case - Model - p (x) ? Probability of presence at

predictor level x

- b 0 ? P(Presence) is the same at each level

of x - b gt 0 ? P(Presence) increases as x increases
- b lt 0 ? P(Presence) decreases as x increases

Logistic Regression with 1 Predictor

- b0, b1 are unknown parameters and must be

estimated using statistical software such as

SPSS, SAS, or STATA - Primary interest in estimating and testing

hypotheses regarding b1 - Large-Sample test (Wald Test) (Some software

runs z-test) - H0 b1 0 HA b1 ? 0

Example - Rizatriptan for Migraine

- Response - Complete Pain Relief at 2 hours

(Yes/No) - Predictor - Dose (mg) Placebo (0),2.5,5,10

Source Gijsmant, et al (1997)

Example - Rizatriptan for Migraine (SPSS)

Odds Ratio

- Interpretation of Regression Coefficient (b1)
- In linear regression, the slope coefficient is

the change in the mean response as x increases by

1 unit - In logistic regression, we can show that

- Thus eb1 represents the change in the odds of

the outcome (multiplicatively) by increasing x by

1 unit - If b10, the odds (and probability) are equal at

all x levels (eb11) - If b1gt0 , the odds (and probability) increase as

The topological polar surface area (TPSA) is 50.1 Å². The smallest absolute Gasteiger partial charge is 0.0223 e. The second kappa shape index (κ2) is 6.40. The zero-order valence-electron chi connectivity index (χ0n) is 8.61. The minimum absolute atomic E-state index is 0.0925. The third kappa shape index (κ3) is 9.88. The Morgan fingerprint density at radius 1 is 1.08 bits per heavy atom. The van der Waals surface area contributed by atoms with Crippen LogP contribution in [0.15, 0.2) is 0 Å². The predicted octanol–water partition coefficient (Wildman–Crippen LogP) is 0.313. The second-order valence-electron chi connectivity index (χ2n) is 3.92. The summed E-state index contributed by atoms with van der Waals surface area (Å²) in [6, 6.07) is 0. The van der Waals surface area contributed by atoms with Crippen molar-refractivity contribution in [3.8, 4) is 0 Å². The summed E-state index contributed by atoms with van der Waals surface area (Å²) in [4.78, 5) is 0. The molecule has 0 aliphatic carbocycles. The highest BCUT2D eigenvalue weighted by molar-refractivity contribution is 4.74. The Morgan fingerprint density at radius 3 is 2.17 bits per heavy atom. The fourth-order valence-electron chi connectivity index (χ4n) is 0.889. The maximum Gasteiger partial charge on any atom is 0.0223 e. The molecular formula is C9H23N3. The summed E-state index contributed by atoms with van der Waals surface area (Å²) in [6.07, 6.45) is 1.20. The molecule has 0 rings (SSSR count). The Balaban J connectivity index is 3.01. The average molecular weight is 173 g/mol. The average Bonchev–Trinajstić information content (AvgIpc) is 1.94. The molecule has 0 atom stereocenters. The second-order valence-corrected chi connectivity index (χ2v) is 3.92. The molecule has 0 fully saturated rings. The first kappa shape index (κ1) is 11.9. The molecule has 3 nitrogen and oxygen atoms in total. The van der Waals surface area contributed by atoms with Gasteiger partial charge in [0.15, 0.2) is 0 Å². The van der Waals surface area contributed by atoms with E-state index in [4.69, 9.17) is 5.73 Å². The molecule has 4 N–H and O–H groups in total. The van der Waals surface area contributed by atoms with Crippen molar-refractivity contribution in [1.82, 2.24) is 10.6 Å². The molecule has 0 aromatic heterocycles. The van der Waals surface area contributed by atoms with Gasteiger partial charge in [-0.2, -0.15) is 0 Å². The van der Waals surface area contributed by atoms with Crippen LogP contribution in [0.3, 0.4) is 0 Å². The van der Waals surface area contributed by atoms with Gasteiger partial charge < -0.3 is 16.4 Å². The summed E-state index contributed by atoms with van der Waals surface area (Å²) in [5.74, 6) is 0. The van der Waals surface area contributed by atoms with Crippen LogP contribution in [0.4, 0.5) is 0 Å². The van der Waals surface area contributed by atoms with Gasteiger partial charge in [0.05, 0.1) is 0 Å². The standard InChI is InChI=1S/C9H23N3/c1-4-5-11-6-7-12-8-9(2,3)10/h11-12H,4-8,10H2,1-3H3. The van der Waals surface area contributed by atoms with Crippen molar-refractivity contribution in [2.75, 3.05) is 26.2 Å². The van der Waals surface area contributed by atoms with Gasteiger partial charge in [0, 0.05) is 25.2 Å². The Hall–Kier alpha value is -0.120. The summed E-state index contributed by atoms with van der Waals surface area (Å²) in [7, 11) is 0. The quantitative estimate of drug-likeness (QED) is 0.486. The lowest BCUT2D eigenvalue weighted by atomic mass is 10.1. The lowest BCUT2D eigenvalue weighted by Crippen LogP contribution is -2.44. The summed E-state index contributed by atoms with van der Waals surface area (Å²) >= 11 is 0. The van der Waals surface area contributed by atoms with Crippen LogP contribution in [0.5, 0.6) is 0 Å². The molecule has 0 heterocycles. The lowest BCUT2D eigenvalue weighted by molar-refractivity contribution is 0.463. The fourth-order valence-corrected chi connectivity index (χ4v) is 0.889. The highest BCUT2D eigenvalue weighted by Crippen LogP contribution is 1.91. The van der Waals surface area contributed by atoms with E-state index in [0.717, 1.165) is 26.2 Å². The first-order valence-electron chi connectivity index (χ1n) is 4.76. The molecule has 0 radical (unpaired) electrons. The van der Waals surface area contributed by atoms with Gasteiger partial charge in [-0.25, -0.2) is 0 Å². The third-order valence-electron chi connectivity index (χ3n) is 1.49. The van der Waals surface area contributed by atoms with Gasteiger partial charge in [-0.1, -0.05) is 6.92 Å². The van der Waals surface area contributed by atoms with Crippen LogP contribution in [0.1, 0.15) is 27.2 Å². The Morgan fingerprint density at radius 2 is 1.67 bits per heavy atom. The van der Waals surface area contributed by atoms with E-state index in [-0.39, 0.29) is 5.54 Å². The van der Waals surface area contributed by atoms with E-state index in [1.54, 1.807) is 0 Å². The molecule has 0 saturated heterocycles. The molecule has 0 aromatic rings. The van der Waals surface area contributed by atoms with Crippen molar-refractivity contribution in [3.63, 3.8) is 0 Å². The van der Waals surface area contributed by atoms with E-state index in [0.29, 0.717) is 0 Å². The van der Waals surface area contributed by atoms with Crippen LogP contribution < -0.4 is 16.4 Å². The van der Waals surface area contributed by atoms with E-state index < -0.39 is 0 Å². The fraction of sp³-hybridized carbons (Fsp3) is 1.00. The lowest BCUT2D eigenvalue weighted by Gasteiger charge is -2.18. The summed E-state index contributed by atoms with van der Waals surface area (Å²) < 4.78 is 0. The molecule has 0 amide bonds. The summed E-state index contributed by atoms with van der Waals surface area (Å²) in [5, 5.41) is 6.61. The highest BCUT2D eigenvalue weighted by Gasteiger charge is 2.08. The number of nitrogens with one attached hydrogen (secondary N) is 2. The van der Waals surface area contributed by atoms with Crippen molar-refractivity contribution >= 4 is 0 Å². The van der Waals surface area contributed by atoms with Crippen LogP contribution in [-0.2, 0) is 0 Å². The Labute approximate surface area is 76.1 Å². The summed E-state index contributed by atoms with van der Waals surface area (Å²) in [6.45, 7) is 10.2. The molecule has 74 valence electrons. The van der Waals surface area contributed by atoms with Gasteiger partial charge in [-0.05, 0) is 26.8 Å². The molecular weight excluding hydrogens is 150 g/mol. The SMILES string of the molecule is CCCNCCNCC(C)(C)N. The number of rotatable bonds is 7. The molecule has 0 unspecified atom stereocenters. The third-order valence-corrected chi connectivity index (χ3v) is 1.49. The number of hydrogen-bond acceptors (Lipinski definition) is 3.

x increases (eb1gt1) - If b1lt 0 , the odds (and probability) decrease

as x increases (eb1lt1)

95 Confidence Interval for Odds Ratio

- Step 1 Construct a 95 CI for b

- Step 2 Raise e 2.718 to the lower and upper

bounds of the CI

- If entire interval is above 1, conclude positive

association - If entire interval is below 1, conclude negative

association - If interval contains 1, cannot conclude there is

an association

Example - Rizatriptan for Migraine

- 95 CI for b1

- 95 CI for population odds ratio

- Conclude positive association between dose and

probability of complete relief

Multiple Logistic Regression

- Extension to more than one predictor variable

(either numeric or dummy variables). - With p predictors, the model is written

- Adjusted Odds ratio for raising xi by 1 unit,

holding all other predictors constant

- Inferences on bi and ORi are conducted as was

described above for the case with a single

predictor

Example - ED in Older Dutch Men

- Response Presence/Absence of ED (n1688)
- Predictors (k12)
- Age stratum (50-54, 55-59, 60-64, 65-69, 70-78)
- Smoking status (Nonsmoker, Smoker)
- BMI stratum (lt25, 25-30, gt30)
- Lower urinary tract symptoms (None, Mild,

Moderate, Severe) - Under treatment for cardiac symptoms (No, Yes)
- Under treatment for COPD (No, Yes)
- Baseline group for dummy variables

Source Blanker, et al (2001)

Example - ED in Older Dutch Men

- Interpretations Risk of ED appears to be
- Increasing with age, BMI, and LUTS strata
- Higher among smokers
- Higher among men being treated for cardiac or

COPD